To counter N. Korea, South seeks U.S. nod to bol­ster arms

Miami Herald - - FRONT PAGE -

SEOUL, South Korea — South Korea an­nounced Sat­ur­day that it will soon start talks with the Trump ad­min­is­tra­tion about al­low­ing Seoul to build more pow­er­ful bal­lis­tic mis­siles to counter the North, but cur­rent and for­mer U.S. of­fi­cials said the move would have lit­tle ef­fect on the most ur­gent prob­lem fac­ing Wash­ing­ton: North Korea’s ap­par­ent abil­ity to strike Cal­i­for­nia and be­yond.

The South’s newly elected pres­i­dent, Moon Jae-in, called for the re­lax­ation of lim­its on its mis­sile arse­nal hours af­ter the North launched an in­ter­con­ti­nen­tal bal­lis­tic mis­sile, or ICBM, 2,200 miles into space. Ex­perts quickly cal­cu­lated that the demon­strated range of that test shot, if flat­tened out over the Pa­cific, could eas­ily reach Los An­ge­les and per­haps as far as Chicago and New York, though its ac­cu­racy is in doubt.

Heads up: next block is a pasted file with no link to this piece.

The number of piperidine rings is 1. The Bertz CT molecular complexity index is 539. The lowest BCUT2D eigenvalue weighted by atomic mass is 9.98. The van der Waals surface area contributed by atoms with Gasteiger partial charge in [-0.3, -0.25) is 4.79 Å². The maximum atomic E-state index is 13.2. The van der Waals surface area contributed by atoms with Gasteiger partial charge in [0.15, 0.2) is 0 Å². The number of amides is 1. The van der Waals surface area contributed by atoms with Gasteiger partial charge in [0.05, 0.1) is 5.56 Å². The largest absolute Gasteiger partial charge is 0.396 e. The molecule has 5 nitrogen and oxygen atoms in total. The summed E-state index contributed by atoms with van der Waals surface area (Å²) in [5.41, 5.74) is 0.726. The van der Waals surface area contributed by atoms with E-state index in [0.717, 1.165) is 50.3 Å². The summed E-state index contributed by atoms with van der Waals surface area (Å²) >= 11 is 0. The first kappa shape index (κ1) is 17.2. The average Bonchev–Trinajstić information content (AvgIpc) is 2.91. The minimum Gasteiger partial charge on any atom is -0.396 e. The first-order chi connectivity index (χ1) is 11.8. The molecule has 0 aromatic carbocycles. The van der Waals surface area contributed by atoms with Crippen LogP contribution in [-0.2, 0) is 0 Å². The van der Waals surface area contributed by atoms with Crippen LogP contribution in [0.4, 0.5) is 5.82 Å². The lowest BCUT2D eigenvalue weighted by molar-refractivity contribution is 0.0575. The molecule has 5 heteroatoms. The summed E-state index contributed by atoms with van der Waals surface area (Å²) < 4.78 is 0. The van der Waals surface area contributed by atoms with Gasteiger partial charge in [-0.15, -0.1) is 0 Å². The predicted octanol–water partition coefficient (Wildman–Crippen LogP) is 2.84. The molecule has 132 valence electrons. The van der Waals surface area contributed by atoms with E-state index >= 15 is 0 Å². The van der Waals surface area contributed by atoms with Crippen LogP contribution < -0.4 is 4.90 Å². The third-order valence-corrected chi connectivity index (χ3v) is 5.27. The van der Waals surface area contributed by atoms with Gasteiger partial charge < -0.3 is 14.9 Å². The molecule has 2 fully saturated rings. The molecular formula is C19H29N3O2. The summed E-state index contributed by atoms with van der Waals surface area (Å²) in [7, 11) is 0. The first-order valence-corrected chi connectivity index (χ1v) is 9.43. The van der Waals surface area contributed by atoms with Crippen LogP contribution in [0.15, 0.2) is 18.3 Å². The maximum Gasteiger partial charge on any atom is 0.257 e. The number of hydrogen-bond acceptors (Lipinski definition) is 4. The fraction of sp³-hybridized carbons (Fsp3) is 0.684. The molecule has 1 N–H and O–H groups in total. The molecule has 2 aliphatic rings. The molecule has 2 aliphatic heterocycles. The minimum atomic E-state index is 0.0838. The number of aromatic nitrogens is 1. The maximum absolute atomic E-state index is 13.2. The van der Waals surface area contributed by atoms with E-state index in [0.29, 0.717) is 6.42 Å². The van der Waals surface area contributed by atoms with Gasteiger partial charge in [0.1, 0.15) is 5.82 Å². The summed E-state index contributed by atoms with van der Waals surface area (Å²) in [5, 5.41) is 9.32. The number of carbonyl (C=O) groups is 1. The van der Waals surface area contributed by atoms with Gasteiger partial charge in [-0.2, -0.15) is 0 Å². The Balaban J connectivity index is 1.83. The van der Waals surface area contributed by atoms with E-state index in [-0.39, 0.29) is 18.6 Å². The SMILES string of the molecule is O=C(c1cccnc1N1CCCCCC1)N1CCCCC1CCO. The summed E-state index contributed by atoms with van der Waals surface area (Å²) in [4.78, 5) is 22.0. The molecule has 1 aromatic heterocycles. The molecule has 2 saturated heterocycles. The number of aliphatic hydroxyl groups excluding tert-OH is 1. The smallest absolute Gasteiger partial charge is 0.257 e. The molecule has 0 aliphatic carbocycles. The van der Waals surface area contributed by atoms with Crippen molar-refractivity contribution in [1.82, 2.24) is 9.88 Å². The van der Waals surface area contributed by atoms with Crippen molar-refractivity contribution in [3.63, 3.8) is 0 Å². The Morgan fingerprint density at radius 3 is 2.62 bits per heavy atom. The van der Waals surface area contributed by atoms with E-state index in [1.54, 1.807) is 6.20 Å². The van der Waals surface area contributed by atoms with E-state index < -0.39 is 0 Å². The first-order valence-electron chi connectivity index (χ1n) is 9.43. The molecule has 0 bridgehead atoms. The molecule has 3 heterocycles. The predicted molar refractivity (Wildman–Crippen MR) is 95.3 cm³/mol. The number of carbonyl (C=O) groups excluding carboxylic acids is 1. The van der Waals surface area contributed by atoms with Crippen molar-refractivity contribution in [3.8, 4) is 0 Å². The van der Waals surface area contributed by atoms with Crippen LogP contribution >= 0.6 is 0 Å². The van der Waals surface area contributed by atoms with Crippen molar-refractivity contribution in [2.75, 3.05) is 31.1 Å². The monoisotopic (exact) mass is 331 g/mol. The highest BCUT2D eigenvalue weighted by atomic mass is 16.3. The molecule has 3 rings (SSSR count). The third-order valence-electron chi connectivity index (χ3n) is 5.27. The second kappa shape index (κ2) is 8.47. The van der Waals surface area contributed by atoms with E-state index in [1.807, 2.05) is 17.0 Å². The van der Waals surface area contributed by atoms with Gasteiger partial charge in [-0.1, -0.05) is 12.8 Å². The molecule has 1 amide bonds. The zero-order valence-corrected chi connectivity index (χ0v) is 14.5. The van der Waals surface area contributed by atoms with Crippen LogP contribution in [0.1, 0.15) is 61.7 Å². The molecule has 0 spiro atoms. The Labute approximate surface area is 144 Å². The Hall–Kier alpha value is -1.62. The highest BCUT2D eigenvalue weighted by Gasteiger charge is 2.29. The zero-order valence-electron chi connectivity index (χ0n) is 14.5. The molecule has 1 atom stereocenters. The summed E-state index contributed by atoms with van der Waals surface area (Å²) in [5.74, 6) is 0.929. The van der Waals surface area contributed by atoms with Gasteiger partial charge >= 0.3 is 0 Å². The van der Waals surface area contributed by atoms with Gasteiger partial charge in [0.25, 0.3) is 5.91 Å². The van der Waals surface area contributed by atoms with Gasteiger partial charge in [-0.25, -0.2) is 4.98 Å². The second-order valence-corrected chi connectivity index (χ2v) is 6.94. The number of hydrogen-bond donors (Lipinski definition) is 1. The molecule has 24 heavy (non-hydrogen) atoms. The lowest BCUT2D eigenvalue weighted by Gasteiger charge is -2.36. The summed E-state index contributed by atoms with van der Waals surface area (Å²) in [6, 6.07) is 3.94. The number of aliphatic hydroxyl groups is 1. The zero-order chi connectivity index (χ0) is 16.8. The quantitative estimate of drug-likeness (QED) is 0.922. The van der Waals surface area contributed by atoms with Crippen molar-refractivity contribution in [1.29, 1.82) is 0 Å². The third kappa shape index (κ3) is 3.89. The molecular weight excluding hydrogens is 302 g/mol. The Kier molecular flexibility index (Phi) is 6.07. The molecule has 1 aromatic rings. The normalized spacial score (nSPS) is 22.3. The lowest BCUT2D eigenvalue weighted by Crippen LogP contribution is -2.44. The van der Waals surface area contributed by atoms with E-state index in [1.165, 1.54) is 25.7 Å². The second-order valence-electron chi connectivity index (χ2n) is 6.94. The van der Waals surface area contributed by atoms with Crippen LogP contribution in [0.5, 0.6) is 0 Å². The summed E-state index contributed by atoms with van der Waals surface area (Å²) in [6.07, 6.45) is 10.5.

The new mis­siles that South Korea wants, in ad­di­tion to be­ing able to strike deep into the North, could be a way of pressuring China to

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